The ventilatory response to hypoxia is blunted in some preterm infants during the second year of life

Zoe Freislich, Benjamin Stoecklin, Naomi Hemy, J. Jane Pillow, Graham L. Hall, Andrew C. Wilson, Shannon J. Simpson

Research output: Contribution to journalArticlepeer-review


Background: Preterm birth and subsequent neonatal ventilatory treatment disrupts development of the hypoxic ventilatory response (HVR). An attenuated HVR has been identified in preterm neonates, however it is unknown whether the attenuation persists into the second year of life. We investigated the HVR at 12–15 months corrected postnatal age and assessed predictors of a blunted HVR in those born very preterm (<32 weeks gestation). Methods: HVR was measured in infants born very preterm. Hypoxia was induced with a three-step reduction in their fraction of inspired oxygen (FIO2) from 0.21 to 0.14. Respiratory frequency (f), tidal volume (VT), minute ventilation (VE), inspiratory time (tI), expiratory time (tE), VT/tI, tI/tTOT, VT/tTOT, area under the low-volume loop and peak tidal expiratory flow (PTEF) were measured at the first and third minute of each FIO2. The change in respiratory variables over time was assessed using a repeated measures ANOVA with Greenhouse-Geisser correction. A blunted HVR was defined as a <10% rise in VE, from normoxia. The relationship between neonatal factors and the magnitude of HVR was assessed using Spearman correlation. Results: Thirty nine infants born very preterm demonstrated a mean (SD) HVR of 11.4 (10.1)% (increase in VE) in response to decreasing FIO2 from 0.21 to 0.14. However, 17 infants (44%) failed to increase VE by ≥10% (range −14% to 9%) and were considered to have a blunted response to hypoxia. Males had a smaller HVR than females [ΔVE (−9.1%; −15.4, −2.8; p = 0.007)]. Conclusion: Infants surviving very preterm birth have an attenuated ventilatory response to hypoxia that persists into the second year of life, especially in males.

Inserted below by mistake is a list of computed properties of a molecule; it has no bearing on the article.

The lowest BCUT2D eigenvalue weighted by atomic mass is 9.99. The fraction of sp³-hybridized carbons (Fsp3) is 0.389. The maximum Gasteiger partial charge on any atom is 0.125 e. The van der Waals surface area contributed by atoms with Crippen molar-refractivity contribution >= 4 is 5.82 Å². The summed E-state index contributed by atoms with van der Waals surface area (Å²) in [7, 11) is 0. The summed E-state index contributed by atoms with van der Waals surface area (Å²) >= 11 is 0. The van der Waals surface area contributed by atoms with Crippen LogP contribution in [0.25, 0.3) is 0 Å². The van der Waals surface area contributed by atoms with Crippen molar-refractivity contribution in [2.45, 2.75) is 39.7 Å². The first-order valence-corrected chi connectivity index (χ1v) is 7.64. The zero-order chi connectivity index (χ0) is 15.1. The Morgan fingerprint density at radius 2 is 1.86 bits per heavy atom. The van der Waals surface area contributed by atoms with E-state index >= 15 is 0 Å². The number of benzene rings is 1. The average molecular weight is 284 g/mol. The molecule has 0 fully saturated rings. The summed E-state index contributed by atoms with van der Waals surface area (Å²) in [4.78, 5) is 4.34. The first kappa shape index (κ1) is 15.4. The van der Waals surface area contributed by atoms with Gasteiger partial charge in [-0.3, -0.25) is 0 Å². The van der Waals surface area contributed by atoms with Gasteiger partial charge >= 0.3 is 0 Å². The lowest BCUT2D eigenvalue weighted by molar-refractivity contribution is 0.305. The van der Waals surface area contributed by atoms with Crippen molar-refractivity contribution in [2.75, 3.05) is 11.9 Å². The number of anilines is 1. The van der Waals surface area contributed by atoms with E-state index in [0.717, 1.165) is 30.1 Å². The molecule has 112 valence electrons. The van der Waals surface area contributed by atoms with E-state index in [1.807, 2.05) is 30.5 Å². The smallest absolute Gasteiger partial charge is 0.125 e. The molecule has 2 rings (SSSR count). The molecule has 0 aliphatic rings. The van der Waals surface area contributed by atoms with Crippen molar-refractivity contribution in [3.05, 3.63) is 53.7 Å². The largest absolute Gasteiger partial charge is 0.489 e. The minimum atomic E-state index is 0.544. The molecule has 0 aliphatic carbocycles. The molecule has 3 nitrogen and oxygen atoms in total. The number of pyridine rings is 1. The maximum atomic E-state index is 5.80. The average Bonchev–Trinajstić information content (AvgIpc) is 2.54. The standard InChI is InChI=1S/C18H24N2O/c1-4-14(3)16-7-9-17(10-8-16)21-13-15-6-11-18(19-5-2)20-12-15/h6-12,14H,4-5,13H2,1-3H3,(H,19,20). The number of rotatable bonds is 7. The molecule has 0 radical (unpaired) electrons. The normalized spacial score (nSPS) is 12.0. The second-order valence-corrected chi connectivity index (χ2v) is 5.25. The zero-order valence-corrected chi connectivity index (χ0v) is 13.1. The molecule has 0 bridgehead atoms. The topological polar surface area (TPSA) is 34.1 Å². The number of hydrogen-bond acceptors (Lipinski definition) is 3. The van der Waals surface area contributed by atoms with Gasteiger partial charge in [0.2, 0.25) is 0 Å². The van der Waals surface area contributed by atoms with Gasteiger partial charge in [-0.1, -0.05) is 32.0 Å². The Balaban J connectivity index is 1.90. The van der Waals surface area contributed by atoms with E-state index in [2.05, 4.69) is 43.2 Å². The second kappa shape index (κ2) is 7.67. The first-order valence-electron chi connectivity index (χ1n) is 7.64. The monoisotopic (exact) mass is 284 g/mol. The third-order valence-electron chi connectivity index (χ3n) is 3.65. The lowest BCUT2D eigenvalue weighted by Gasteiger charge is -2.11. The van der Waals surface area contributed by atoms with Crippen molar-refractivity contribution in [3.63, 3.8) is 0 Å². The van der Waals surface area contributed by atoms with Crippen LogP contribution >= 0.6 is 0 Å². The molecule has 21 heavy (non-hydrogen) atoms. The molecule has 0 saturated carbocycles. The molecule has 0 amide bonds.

Original languageEnglish
Article number974643
JournalFrontiers in Pediatrics
Publication statusPublished - 26 Oct 2022


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